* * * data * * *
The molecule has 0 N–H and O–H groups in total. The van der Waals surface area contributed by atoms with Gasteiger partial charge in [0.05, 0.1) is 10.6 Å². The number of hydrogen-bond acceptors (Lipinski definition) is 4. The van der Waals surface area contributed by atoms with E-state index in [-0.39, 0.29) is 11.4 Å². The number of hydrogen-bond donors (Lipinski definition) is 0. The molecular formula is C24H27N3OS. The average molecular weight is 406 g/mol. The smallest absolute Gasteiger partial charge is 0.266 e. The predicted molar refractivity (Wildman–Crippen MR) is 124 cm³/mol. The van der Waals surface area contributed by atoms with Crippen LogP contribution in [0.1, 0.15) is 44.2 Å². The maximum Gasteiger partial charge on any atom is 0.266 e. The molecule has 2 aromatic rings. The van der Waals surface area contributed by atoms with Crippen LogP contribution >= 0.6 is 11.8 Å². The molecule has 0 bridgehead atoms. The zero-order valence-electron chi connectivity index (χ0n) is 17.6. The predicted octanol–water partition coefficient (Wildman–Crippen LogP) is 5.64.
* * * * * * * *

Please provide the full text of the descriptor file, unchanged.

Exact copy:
The molecule has 0 N–H and O–H groups in total. The van der Waals surface area contributed by atoms with Gasteiger partial charge in [0.05, 0.1) is 10.6 Å². The number of hydrogen-bond acceptors (Lipinski definition) is 4. The van der Waals surface area contributed by atoms with E-state index in [-0.39, 0.29) is 11.4 Å². The number of hydrogen-bond donors (Lipinski definition) is 0. The molecular formula is C24H27N3OS. The average molecular weight is 406 g/mol. The smallest absolute Gasteiger partial charge is 0.266 e. The predicted molar refractivity (Wildman–Crippen MR) is 124 cm³/mol. The van der Waals surface area contributed by atoms with Crippen LogP contribution in [0.1, 0.15) is 44.2 Å². The maximum Gasteiger partial charge on any atom is 0.266 e. The molecule has 2 aromatic rings. The van der Waals surface area contributed by atoms with Crippen LogP contribution >= 0.6 is 11.8 Å². The molecule has 0 bridgehead atoms. The zero-order valence-electron chi connectivity index (χ0n) is 17.6. The predicted octanol–water partition coefficient (Wildman–Crippen LogP) is 5.64.